Testing Non-nested Demand Relations: Linear Expenditure System versus Indirect Addilog
In applied economic research computable general equilibrium [CGE] models in which the behavior of economic agents are modeled, are widely used. In many CGE models, the Linear Expenditure System [LES] is used to model behavior of the household sector. The disadvantage of LES is that the Engel curves, describing the relationship between expenditure on a certain commodity and total expenditure, are straight lines. Moreover, the LES does not allow for the existence of inferior commodities, elastic demand and gross substitution. An alternative model for the household block is the Indirect Addilog System [IAS] which is as simple to implement as LES, but which does not suffer from these theoretical deficiencies. Consequently, IAS provides a theoretically richer description of household behavior than LES, while it is as easy to implement. In this paper we test the LES specification against the IAS specification in case one disposes of a budget survey. It is not possible to use a standard likelihood ratio test as both models are not nested. We propose to use the likelihood ratio test for non-nested hypotheses due to Vuong (1989), or, alternatively, the distribution-free test due to Clarke (2007). We apply both tests to the Palestinian Expenditure and Consumption Survey (PECS, 2005) and find that there is overwhelming evidence that the IAS specification is to be preferred to the LES specification.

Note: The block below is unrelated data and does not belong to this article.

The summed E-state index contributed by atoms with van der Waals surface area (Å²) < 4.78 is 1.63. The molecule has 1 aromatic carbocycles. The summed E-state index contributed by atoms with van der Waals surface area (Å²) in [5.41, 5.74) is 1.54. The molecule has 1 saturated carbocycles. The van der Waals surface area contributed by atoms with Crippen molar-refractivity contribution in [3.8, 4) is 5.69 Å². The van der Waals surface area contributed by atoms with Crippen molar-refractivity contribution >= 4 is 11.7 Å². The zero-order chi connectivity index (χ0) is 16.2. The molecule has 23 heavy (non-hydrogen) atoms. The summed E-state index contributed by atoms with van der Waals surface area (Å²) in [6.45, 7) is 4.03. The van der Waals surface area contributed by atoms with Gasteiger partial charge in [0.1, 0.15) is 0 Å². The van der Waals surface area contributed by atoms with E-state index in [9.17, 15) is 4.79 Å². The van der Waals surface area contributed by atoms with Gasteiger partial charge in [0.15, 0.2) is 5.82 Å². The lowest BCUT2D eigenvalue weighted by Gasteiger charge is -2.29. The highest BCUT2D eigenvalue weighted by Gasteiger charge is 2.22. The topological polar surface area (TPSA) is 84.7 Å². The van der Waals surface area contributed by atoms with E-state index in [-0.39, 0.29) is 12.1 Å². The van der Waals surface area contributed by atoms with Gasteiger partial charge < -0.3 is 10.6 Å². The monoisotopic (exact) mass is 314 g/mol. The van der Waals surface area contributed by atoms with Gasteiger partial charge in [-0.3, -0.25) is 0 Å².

|Keywords||models of household behavior, non-nested hypothesis testing|
|JEL||Hypothesis Testing (jel C12), Behavioral Economics; Underlying Principles (jel D03)|
|Publisher||Erasmus School of Economics (ESE)|
|Series||Econometric Institute Research Papers|
|Journal||Report / Econometric Institute, Erasmus University Rotterdam|
de Boer, P.M.C, & Paap, R. (2009). Testing Non-nested Demand Relations: Linear Expenditure System versus Indirect Addilog (No. EI 2009-07). Report / Econometric Institute, Erasmus University Rotterdam (pp. 1–20). Erasmus School of Economics (ESE). Retrieved from http://hdl.handle.net/1765/15564